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Things were undeniably difficult in the adverbs business these days.

Once every would-be grammarian with an Internet connection got online, writing advice had spread sleekly across the web like a virus: "kill your adverbs." Lolly's Inc. had been losing business steadily ever since.

The situation was very, very frustrating. Lolly III could stand outside the shop front merrily offering free adverbs to passersby on the street, but all those potential customers blithely walked by, most without a second glance. A few would even mercilessly tease poor Lolly about his adverbs.

"No one uses adverbs," they told him snidely.

Still he pressed on undauntedly. "Adverbs are helper words which can specifically add emphasis to a verb or adjective, or artfully lessen that emphasis!"

Once, the family went to the store to unlock for the morning, and found the phrase: "Use stronger verbs" spraypainted there across the front window. Lolly Sr. retired the next day.

Lolly Jr. was rightfully aghast. "But Pops, you independently invented the -LY attachment process! You're indisputably the best in the business!"

"I was, son," said Lolly Sr. "Now I am very, very tired." He patted Lolly III on his shock of hair. "The future for the two of you is less certain than I would otherwise wish, unfortunately." Lolly Jr. and Lolly III sadly watched him pack his personal things. Lolly III was uncharacteristically quiet during the going-away party, so much so that Lolly Jr. began to worry.

By the following day, the paint was gone, and so was Lolly Sr., off to a delightfully indulgent vacation he'd been postponing for years. Lolly III showed up for work unusually late with an incredibly smug smile.

"Pops," he said to Lolly Jr., "why don't you take a vacation, too? You've really worked yourself too hard over the years, and you deserve a break."

"What are you planning?" Lolly Jr. immediately asked.

"Nothing," Lolly III said. Lolly Jr. skipped the vacation regardless. It wasn't that he didn't fully trust his son, it was that his son had always been deeply into his own ideas.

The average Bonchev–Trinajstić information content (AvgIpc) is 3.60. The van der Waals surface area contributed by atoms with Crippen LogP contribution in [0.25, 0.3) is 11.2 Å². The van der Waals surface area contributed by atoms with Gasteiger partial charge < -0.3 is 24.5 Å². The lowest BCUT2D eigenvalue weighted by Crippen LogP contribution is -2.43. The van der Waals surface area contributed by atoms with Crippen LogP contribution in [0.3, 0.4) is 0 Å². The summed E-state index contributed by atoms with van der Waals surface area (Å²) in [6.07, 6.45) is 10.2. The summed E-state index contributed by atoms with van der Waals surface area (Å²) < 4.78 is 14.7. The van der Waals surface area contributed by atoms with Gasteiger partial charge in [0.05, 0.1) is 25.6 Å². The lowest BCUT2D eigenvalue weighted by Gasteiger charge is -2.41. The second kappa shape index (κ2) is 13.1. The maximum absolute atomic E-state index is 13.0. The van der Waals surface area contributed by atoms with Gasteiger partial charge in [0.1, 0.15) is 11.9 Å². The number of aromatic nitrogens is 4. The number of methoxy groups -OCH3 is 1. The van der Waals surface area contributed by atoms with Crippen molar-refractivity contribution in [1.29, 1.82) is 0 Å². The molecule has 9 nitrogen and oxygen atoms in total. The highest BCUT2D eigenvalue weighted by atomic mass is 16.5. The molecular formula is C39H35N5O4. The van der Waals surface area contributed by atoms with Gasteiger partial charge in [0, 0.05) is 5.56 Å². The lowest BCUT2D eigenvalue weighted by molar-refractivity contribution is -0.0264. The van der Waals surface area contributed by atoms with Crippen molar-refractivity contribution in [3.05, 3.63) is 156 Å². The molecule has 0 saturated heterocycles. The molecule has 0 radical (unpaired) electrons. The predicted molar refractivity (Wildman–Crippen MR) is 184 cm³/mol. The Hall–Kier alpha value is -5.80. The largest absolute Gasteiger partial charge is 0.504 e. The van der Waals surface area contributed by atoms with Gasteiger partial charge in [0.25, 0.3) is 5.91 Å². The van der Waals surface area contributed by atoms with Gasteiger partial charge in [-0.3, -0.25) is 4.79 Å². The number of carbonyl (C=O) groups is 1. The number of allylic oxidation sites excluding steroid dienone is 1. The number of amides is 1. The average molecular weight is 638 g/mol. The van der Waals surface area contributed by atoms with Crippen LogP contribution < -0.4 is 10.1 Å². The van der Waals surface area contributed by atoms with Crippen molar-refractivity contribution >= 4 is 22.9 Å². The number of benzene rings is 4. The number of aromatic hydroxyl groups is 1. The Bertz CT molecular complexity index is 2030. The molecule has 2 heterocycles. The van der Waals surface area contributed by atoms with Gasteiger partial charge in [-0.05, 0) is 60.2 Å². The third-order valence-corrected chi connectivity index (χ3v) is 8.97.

Time passed slowly, and adverb use declined further. In their fervor against adverbs, editors performed search and destroy missions with their word processors, losing not only modifiers like "stealthily" and "triumphantly" but even adjectives such as "daily" and "holy." Lolly Jr. slashed prices on all -LY attachments, but couldn't give them away. Most days, they had no customers at all.

Sadly, Lolly Jr. shuttered the shop, and took a long vacation of his own.

Lolly III had the keys.

Lolly III had a plan.

When Lolly Jr. returned, it was to find his family business doing a surprisingly brisk trade.

"Son," he said warily as he stepped inside past more customers than he'd seen in years. "What did you do?"

"Welcome back, Pops!" Lolly III held out his arms.

Lolly Jr. saw the words had all been rearranged. He picked one up from the shelf. "What's a Lysoft? Or a Lyshort?"

Lolly III grinned, and rang up a customer. "I rewired the -LY attachment. It turns out there's a huge unmet need for trademarks, and after all those editors got rid of all the -LYs, I used the surplus to create new words."

"New words?" Lolly Jr. asked incredulously. "Son, we sell adverbs, not," he squinted painfully at a box, "Lylazi or whatever this is."

Lolly III pulled it out of his hands and gave it to the next executive in line, who thanked him and walked out. "Pops, think about it. We're seeding adverbs into every aspect of advertisement. A whole new generation will grow up with marketing telling them all about the good old LY process. Once the first wave of anti-adverb editors retires, their replacements will want to make their marks on the world."

He picked up a box with the word "Lyhappi" on it. As Lolly Jr watched, the LY- popped off and reattached at the end where it belonged.

Lolly III said, "We'll be in plain sight until we're inevitably back on top." He grinned widely.

Lolly Jr. thought about it, then beamed proudly at his son.